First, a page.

Duties of a Recovery Coach

A recovery coach is someone who takes the reins to be an ally and mentor on the road to recovery. In most cases, a recovery or peer coach is someone who has gone through their own journey of building mental health and recovery. They share this knowledge in hopes of mentoring a peer who needs aid and guidance. Some of the duties of a recovery coach are, but are not limited to:

  • Assisting with intake documentation
  • Scheduling regular clinical care
  • Creating and building a sense of resilience
  • Helping to set and work toward goals
  • Leading peer group meetings

Since a recovery coach is not a licensed clinical physician, at no point should a recovery coach step in for clinical care or prescribe medication. While the recovery coach may advocate for clinical care, they must seek a licensed physician to provide these resources to their peers if needed.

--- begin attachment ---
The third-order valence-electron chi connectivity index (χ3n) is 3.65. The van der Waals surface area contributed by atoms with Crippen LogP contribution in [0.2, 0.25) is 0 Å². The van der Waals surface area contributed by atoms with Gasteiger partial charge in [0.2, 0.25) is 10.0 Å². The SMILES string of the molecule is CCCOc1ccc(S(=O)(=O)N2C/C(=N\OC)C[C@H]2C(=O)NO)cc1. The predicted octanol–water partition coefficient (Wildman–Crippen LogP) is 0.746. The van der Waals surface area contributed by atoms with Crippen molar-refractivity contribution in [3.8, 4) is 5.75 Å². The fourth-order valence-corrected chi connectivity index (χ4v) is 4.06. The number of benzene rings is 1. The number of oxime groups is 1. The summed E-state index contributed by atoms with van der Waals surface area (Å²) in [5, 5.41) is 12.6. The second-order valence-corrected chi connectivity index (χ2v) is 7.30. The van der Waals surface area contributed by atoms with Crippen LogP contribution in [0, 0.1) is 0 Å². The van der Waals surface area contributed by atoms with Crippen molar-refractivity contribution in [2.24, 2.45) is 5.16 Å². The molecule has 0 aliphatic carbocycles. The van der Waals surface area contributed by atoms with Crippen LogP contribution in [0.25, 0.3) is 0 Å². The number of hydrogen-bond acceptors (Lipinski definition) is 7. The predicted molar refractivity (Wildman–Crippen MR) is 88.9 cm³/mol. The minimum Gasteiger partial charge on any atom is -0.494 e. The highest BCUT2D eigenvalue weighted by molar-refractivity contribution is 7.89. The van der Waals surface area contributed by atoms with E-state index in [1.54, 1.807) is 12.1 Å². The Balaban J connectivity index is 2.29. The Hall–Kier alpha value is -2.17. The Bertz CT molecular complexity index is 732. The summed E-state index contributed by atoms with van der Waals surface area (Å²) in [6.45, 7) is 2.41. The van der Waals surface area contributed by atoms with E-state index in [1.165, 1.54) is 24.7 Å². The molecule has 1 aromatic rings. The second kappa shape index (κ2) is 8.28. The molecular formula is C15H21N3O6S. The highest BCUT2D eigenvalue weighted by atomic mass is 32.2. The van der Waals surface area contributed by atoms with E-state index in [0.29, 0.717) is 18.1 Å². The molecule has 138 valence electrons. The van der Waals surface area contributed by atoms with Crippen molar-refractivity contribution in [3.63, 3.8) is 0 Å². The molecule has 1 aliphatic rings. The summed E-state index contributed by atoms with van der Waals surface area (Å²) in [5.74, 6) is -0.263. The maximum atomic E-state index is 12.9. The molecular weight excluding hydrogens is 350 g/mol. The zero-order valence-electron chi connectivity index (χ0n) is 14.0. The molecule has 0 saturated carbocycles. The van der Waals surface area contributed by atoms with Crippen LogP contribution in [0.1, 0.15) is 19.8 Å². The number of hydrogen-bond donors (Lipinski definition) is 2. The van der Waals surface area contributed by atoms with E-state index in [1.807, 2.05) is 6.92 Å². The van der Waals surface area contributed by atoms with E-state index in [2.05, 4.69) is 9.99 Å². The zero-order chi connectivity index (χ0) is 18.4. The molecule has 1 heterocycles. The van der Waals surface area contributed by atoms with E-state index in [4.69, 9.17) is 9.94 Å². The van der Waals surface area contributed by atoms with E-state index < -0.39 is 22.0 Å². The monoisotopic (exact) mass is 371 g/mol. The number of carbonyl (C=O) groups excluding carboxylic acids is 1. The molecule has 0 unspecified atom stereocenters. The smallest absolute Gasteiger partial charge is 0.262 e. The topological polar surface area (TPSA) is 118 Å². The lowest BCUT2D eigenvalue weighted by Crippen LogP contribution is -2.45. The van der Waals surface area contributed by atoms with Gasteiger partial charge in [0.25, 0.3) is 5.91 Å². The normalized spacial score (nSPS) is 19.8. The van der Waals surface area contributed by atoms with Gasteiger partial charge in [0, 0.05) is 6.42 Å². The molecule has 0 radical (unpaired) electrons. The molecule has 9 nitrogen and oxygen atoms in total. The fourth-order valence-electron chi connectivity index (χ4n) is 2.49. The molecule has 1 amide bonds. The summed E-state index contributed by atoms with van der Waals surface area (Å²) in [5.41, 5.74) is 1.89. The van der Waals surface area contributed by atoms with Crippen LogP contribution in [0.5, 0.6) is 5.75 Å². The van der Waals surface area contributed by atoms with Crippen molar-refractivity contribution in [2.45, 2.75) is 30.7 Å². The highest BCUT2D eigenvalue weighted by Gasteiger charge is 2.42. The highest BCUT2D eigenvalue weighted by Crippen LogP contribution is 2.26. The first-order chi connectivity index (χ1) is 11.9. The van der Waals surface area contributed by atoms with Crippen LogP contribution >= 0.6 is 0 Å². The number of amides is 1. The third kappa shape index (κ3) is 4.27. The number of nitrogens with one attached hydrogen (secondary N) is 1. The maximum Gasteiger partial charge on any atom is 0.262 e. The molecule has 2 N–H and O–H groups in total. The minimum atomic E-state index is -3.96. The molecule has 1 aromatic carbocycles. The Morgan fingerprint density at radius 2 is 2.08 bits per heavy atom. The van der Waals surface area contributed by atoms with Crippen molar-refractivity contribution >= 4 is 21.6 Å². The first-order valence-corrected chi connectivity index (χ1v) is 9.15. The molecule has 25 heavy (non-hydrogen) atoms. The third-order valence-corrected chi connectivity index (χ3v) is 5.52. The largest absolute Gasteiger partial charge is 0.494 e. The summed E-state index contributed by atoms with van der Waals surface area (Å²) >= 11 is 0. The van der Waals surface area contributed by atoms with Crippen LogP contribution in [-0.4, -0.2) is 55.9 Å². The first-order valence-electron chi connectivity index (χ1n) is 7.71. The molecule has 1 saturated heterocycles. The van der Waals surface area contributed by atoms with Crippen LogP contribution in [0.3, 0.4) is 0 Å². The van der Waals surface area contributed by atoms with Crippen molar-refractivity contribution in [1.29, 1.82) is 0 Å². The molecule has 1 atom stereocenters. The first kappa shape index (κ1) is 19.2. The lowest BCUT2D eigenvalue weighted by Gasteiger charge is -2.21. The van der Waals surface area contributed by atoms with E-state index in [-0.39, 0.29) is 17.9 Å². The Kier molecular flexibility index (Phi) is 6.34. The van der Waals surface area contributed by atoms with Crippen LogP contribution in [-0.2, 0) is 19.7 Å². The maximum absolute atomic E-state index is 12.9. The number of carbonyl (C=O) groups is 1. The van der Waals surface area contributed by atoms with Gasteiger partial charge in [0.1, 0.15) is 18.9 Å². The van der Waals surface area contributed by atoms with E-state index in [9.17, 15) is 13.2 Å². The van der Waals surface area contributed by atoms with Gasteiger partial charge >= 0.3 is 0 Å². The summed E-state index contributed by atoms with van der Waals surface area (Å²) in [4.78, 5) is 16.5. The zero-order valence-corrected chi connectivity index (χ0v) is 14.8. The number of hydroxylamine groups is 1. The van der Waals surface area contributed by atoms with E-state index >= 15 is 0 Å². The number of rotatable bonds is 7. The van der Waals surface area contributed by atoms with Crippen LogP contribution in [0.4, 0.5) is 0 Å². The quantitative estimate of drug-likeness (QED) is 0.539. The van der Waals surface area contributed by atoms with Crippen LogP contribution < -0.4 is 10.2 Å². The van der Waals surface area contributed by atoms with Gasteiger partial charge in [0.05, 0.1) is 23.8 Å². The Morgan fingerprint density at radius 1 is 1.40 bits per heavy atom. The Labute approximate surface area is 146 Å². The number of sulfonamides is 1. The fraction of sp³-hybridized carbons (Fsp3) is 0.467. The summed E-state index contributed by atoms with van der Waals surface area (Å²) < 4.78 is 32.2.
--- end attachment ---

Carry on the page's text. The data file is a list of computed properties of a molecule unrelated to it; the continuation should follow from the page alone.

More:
Professional counselors

Ethics and legal requirements bind professional counselors to help serve patients in dealing with addiction, other mental illnesses and other re-occurring disorders. A professional counselor can treat the patient’s medical and mental needs to gain psychological knowledge about why patients self-soothe and how to break them out of these habits.

Renewing Recovery Coach Certification

The certification for recovery coaches needs to be renewed bi-annually. This involves paying a fee of $65, renewing their signature on the PRS codes of conduct and passing ten hours of continued education, six of which need to be in ethics.

Is a Degree Required to Become a Recovery Coach?